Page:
By the time I had spent ten years in the U.S., I had stopped going to gay clubs. It wasn’t simply that I had grown older, though I had. It wasn’t that I no longer loved dancing. And it wasn’t that I had moved from more cosmopolitan cities—Pittsburgh, Seattle, and Portland, Oregon—to a small, semi-rural college town. It was that I could no longer unsee the ways I was unseen.
After many years of dancing alone, I had opted to stop dancing.
Within gay history and mythology, urban spaces liberate those who move there from smaller, rural towns. Away from the scrutiny of family and friends, gay men can experiment, find themselves, be themselves. This narrative has been mapped neatly—too neatly—onto a world divided into homophilic and homophobic. Unsurprisingly, these terms follow older distinctions between civilized and primitive, advanced and regressive, global north and global south.
I understand, appreciate, and celebrate those who seek and find more livable lives, more ways to be possible. I am interested, however, in the versions of the world produced, in what I see as liberal sentimentality.
Sentimentality, as James Baldwin defines it, ossifies positions. Even and perhaps especially in its salvific guise, it cannot imagine complexity, incoherence, ambivalence. To invoke Fanon, it seals those it figures into easy binaries. It produces an unyielding, unchanging world. It affirms dominant world views.
And so, in publications dedicated to producing a liberal view of the world—liberal not as opposed to conservative, but as deeply invested in narratives of progress that maintain a strict division between the global north and the global south—the gay migrant from the global south to the global north will always find a better life, a more possible life, a life that he always knew he wanted but didn’t know was possible.
I learned how to dance in U.S. gay clubs.
Mining western and eastern Kenya, I borrowed from Luo, Luhya, and Kamba movements; I dug deep to find Central Africa in my hips, lingala shaping my arms; from black U.S. queens, I learned how to twirl, though I never gained their fluency. I learned how to love sweat—to feel my body pursuing freedom. And I was free.
Ntozake Shange gave me words:
we gotta dance to keep from cryin
we gotta dance to keep from dyin
Words that helped me remember why I danced, what I sought in dance.
For while I got my “gay on,” deracinated, hyperbolic, racially progressive which meant whitewashed, my body reached for other geographies, other geo-histories, and, finally, I had to listen.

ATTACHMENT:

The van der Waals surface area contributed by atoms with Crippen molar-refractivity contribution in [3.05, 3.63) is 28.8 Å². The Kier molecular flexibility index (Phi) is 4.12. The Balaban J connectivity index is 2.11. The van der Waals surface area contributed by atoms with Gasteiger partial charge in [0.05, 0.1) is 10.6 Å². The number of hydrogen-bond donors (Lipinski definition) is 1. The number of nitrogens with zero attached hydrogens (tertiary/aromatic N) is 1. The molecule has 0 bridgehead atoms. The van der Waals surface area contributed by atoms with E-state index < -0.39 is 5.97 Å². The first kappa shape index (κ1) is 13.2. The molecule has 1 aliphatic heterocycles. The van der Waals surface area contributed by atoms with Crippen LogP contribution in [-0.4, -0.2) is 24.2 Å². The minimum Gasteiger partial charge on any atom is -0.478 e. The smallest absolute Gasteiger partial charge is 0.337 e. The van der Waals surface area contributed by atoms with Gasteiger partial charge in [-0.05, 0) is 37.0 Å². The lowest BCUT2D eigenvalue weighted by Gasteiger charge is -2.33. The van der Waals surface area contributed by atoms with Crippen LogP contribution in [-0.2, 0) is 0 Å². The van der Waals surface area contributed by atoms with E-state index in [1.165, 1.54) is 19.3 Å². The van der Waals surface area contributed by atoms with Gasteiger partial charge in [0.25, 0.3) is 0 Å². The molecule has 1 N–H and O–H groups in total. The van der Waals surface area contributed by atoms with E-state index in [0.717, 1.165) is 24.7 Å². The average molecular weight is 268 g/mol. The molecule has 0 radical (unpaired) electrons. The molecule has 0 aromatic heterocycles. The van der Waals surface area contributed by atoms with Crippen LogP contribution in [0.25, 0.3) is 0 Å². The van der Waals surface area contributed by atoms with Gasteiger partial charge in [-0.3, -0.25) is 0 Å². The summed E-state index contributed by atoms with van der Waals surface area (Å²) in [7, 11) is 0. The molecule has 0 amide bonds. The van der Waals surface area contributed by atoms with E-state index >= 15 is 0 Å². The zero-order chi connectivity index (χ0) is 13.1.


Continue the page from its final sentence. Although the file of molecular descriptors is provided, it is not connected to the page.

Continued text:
I had to learn how to dance in gay clubs in the U.S. before I could dance in Nairobi. But I danced in Nairobi.
This is not about nativism.
It’s about the shape of stories that dare not map the relationship between gay liberation and deracination. What do gays from the global south give up or abandon to be gay in the global north? How else might these stories be told?
I’m re-reading Fanon—as usual, as always—and thinking of his failed attempts to restrict his geographies and geo-histories. The story of the Antillean black, he finds, is embedded in the story of the black in modernity. With whatever caveats that might be considered necessary, I would say the story of the global south gay who travels to the global north is generalizable.
The global north wants to pat itself on the back—unlike the intolerant global south, it welcomes gays. This myth does important ideological work.
Which is to say, I read Marlon James’s story in the New York Times and it did not sit well with me.
We who move are permitted to tell stories of success, if we succeed. We are permitted to tell stories of freedom and liberation, if we navigate awkward bureaucratic processes. We are asked to uphold the myth of the American dream: here, there is freedom. And we are asked not to think about loss. About deracination. About the price we pay to share in a myth.
Reading Marlon James in the NYT, one is surprised (or not) to discover no mention of #blacklivesmatter, no mention of any racial politics that would disturb the gay story the NYT wants to be told, needs to be told. It is a classic coming out story—deracinated in a deeply sentimental way.
It is powerful.
But sentimental work is always powerful.
Let me be careful.
Baldwin’s critique of Wright’s sentimentality created a sad fracture. I am not after something similar.
I understand why this story matters. I understand the importance of finding a possible life. I am glad that Marlon James can write that his life is now more possible.
Still, I am left uneasy by the shape of the world produced by his narrative, by the U.S. myth in which it participates, by the disembedded “I” held out as the promise of the U.S.